Make the sacrifice of an animal you can easily afford, even if it is a small one – whatever size that you can afford without difficulty. A person with little funds can sacrifice only a small hadee while a rich person may sacrifice a big hadee.

It is the Sunnah to perform the slaughter with your own hands, and to remove the liver, roast it, and then eat from it. If you cannot do this, there is no problem. Even if you delegate someone else to do it by proxy, as that may be easier for you, then you have indeed completed this important obligation of Hajj.

Shaving the Head:

After the sacrifice, you return and have your head shaved.

Tawaaf of the Ka’bah:

Then return to Makkah and perform the Tawaaf at the Haram, seven circuits, just as you did when you first arrived, except in this Tawaaf, which is known as the Tawaaf al-Ifaadah, there is no "walking the first three circuits in quick short steps", nor “wearing your top garment (Ridaa) with your right shoulder exposed.”

You perform the entire Tawaaf walking, and it can be done while wearing your regular clothes.

So when do you officially come out of Ihraam? It occurs as soon as you complete the stoning of the Jamrat-ul-‘Aqabah. Afterwards, you may immediately remove the garments of Ihraam and put on your normal clothing. This stage is known as The Lesser Ihraam, whereby everything that was allowable before Ihraam is once again lawful except sexual contact with spouses.

Once you have completed this Tawaaf, your Ihraam is completely lifted, and everything previously lawful is again allowable, including sexual contact with your spouses.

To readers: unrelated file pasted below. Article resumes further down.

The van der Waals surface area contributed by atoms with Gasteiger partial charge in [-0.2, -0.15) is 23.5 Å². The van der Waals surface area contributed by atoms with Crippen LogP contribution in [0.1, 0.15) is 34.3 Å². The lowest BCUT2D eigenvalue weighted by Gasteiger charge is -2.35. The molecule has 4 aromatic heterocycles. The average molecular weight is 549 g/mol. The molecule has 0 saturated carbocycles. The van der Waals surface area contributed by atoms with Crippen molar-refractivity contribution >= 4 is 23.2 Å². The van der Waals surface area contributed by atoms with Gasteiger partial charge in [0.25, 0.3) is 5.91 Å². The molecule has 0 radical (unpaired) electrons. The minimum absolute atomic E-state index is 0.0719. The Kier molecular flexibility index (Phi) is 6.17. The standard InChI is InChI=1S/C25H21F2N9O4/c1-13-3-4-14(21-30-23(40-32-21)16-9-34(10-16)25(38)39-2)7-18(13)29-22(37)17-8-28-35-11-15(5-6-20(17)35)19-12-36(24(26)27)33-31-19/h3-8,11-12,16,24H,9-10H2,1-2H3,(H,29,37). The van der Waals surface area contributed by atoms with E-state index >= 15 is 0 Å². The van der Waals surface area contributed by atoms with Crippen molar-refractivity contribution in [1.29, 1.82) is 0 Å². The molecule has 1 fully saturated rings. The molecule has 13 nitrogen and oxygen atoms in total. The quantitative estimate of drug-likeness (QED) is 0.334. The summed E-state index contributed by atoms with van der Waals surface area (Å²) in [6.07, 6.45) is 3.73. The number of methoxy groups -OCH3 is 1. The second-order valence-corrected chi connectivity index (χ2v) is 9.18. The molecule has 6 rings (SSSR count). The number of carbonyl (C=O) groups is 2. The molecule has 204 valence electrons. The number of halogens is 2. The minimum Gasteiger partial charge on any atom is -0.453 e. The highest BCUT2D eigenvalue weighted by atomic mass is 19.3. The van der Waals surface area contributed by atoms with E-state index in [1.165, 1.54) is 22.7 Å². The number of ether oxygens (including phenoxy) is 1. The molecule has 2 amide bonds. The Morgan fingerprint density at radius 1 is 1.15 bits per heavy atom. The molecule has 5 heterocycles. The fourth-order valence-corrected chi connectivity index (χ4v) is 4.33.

So on the 10th of Dhul Hijjah, the following rites are to be performed:

  1. The Stoning of Jamrat-ul-‘Aqabah
  2. The Sacrifice of a hadee
  3. Shaving the head
  4. Tawaaf of the House (Ka’bah), seven circuits

These are the rites of Yawm an-Nahr (The Day of Sacrifice).

Is it permissible to change the sequence of these rites and perform one of them before or after another? Yes! Verily the Prophet (صلى الله علیه وسلم) was asked concerning the one who performed such and such a rite before another, or such and such a rite after another, he (صلى الله علیه وسلم) replied:

“(Go ahead and) do it, there is no harm. Do it there is no harm.”

It is permissible to supercede one of the rites of Yawm an-Nahr over another, in order to make it easier or more appropriate to your own particular situation. So you may find yourself with people (in your Hajj group) who only may perform the Tawaaf by mid-morning or by the time of Dhuhr. What is important is that you perform the four obligatory rites:

  1. The Stoning of Jamrat-ul-‘Aqabah
  2. Sacrifice a hadee
  3. Shaving the head
  4. Tawaaf of the House, seven circuits, known as Tawaaf al-Ifaadah (The Tawaaf of Return).

So the Tawaaf is one of the obligations of this day, after which when completed, you are now completely free of your Ihraam restrictions, including sexual contact with your wives. After this stage, you are allowed to have marital relations with your lawful spouses, if they are accompanying you on this Hajj.


Return to “Worship”